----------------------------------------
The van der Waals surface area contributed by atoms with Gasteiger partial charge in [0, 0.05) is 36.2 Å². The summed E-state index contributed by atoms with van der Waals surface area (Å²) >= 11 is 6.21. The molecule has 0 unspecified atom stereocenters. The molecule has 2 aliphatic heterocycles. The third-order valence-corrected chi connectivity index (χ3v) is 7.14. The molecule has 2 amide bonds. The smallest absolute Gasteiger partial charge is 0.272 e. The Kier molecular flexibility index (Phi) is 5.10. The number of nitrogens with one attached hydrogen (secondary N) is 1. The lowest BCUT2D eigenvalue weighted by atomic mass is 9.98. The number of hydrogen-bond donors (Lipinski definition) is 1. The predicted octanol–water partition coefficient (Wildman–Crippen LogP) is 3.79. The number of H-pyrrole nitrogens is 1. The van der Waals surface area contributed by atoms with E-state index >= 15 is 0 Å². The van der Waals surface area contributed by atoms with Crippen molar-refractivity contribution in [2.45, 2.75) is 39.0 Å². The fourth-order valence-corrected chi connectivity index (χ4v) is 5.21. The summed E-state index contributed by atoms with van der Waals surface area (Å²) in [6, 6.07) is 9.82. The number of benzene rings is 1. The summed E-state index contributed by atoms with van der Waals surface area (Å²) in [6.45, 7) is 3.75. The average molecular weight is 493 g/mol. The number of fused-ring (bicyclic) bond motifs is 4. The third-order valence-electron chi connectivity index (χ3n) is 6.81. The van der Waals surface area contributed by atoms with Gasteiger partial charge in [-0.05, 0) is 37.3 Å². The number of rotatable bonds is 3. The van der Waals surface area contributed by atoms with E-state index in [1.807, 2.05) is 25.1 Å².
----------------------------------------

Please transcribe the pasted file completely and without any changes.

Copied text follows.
The van der Waals surface area contributed by atoms with Gasteiger partial charge in [0, 0.05) is 36.2 Å². The summed E-state index contributed by atoms with van der Waals surface area (Å²) >= 11 is 6.21. The molecule has 0 unspecified atom stereocenters. The molecule has 2 aliphatic heterocycles. The third-order valence-corrected chi connectivity index (χ3v) is 7.14. The molecule has 2 amide bonds. The smallest absolute Gasteiger partial charge is 0.272 e. The Kier molecular flexibility index (Phi) is 5.10. The number of nitrogens with one attached hydrogen (secondary N) is 1. The lowest BCUT2D eigenvalue weighted by atomic mass is 9.98. The number of hydrogen-bond donors (Lipinski definition) is 1. The predicted octanol–water partition coefficient (Wildman–Crippen LogP) is 3.79. The number of H-pyrrole nitrogens is 1. The van der Waals surface area contributed by atoms with E-state index >= 15 is 0 Å². The van der Waals surface area contributed by atoms with Crippen molar-refractivity contribution in [2.45, 2.75) is 39.0 Å². The fourth-order valence-corrected chi connectivity index (χ4v) is 5.21. The summed E-state index contributed by atoms with van der Waals surface area (Å²) in [6, 6.07) is 9.82. The number of benzene rings is 1. The summed E-state index contributed by atoms with van der Waals surface area (Å²) in [6.45, 7) is 3.75. The average molecular weight is 493 g/mol. The number of fused-ring (bicyclic) bond motifs is 4. The third-order valence-electron chi connectivity index (χ3n) is 6.81. The van der Waals surface area contributed by atoms with Gasteiger partial charge in [-0.05, 0) is 37.3 Å². The number of rotatable bonds is 3. The van der Waals surface area contributed by atoms with E-state index in [1.807, 2.05) is 25.1 Å².